Best Lightweight Backpacking Power Banks

Whether it’s for your phone, GPS tracker, camera, or headlamps, you are probably going to need some power during your backpacking trip.  A backpacking power bank is simplest way to make sure your devices don’t die on you.

Luckily, power banks have gotten a lot lighter over the years and can get more than 1,600mAh of power per ounce.  Some backpacking power banks are even durable and waterproof too.

Here’s the best power banks for backpacking.  If you don’t know how much power you will need or what to look for then scroll down to read the complete guide.

Quick Picks:

  • Best Overall: NiteCore NB10000 (10,000mAh, 5.3oz), also on Amazon
  • Best for Ultra Light: NiteCore LC10 Charger (1oz + 18650 battery), also on Amazon
  • Best 10,000mAh powerbank: NiteCore NB10000
  • Best 5-7,000 mAh powerbank: Goal Zero Flip 24 (6,700mAh, 4.6oz)
  • Best 3-5,000 mAh powerbank: Anker Astro E1 (3,500mAh, 2.8oz)


Comparison Table

Product mAh Weight (oz) mAh per Oz Out Ports Output Input    
Anker PowerCore+ Mini 3,500 2.8 1,250 1 USB-A 1A USB-A 1A
Anker Powercore Slim 5000 5,000 4.3 1,163 1 USB-A 2A USB-A 2A
Anker Astro E1 6,700 4.4 1,522 1 USB-A 2A USB-A 1A
Anker PowerCore 10000 10,000 6.35 1,575 1 USB-A 2.4A USB-A 2A
Nitecore LC10 7,000* 4.6* 1,521* 1 Micro-USB 2.0 Micro USB 0.5A
Anker PowerCore 20100 20,100 12.6 1,595 2 USB-A 4.8 (2.4 each) USB-A 2A
NiteCore NB10000 Ultra Slim 10,000 5.3 1,887 2 USB-A 5V 3A, USB-C 18W USB-C 18W
Goal Zero Flip 12 3,350  2.5 1,340 1 USB-A 1.0A USB-A 1A
Goal Zero Flip 24 6,700 4.6 1,457 1 USB-A 2.1A USB-A 2.1A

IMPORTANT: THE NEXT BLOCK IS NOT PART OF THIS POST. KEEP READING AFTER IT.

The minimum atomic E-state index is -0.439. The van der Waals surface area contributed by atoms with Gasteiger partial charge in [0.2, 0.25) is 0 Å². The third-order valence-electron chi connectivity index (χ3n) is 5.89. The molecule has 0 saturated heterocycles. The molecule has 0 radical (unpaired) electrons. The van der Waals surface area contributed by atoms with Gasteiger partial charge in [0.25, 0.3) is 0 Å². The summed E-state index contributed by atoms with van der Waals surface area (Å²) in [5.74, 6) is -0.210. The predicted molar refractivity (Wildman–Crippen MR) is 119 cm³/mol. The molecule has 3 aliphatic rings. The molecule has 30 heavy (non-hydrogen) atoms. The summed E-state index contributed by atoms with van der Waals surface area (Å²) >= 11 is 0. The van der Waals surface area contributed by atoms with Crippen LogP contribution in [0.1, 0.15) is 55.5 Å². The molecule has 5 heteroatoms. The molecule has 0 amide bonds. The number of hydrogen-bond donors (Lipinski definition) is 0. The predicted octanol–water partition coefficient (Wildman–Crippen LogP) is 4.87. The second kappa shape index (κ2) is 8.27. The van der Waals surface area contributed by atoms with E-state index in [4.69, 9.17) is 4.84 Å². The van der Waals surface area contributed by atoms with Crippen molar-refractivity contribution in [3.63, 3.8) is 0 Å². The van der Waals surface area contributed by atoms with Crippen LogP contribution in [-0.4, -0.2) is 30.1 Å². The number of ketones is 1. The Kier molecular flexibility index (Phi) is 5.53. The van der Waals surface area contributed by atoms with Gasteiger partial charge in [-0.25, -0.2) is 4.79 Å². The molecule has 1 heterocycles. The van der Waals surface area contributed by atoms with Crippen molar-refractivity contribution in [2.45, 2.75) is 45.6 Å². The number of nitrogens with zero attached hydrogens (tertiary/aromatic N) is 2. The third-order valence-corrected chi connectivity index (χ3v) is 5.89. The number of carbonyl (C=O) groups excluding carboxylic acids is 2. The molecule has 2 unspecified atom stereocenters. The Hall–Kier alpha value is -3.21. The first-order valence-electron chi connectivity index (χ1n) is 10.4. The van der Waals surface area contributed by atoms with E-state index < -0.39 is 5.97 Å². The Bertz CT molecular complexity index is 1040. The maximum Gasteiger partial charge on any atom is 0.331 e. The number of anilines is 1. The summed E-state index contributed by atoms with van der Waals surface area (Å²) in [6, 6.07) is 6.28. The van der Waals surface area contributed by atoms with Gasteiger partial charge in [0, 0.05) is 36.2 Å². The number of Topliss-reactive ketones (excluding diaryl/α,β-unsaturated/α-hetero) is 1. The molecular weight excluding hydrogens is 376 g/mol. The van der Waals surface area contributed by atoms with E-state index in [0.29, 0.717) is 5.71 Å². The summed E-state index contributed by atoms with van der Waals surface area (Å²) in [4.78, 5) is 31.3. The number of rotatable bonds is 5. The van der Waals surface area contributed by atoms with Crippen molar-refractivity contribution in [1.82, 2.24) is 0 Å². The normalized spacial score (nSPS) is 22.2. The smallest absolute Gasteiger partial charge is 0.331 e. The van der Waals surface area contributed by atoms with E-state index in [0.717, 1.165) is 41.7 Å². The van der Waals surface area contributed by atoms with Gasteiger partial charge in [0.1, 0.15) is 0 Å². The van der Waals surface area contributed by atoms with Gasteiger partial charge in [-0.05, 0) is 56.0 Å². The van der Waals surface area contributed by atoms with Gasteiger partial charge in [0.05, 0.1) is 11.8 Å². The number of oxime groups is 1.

Goal Zero Flip 36 10,050 6.8 1,478 1 USB-A 2.1A USB-A 2.1A
Goal Zero Venture 35 9,600 10.1 950 2 UBS-A 3A, USB-C PD 5-12V 3A USB-C PD 18W
BioLite 20 PD 6,000 5.8 1,034 3 USB-A 3A, USB-C 18W USB-C 18W
BioLite 40 PD 10,000 9.4 1,063 3 USB-A 3A, USB-C 18W USB-C 18W
BioLite 80 PD 20,000 16.4 1,220 3 USB-A 3A, USB-C 18W USB-C 18W
Charmast Display Power Bank 10,400 8 1,300 3 USB-A 5V 3A, USB-C 5V 3A Micro USB, USB-C 3A


Best Power Banks for Backpacking

1. Anker Power Banks

Choose If: You want a reputable brand with fantastic capacity-to-weight ratio

Anker is one of the best known brands for backpacking power banks (as well as other gear like portable solar panels). They have power banks in different capacities. All of them have a good weight-to-capacity ratio (or milliamps per ounce).

Another reason to choose Anker power banks is that they actually deliver close to their advertised efficiency.  Whereas other power banks might only give 2/3 of their listed power, Anker gets up to 90% efficiency.

You can also expect advanced features like 2.4amp fast charging, durable design, and a good 18 month warranty.  They are actually affordable too, so definitely worth buying instead of a knockoff brand.

Recommended Anker Power Banks for Backpacking:

Anker has dozens of different power banks.  It’s actually confusing as heck trying to figure out the difference between them.  For backpacking, these are their best options.

  • PowerCore+ Mini (3,500mAh, 2.8oz): The smallest of Anker’s power banks, this is great to have in your pack as a backup source of power.  It is the size of a lipstick tube.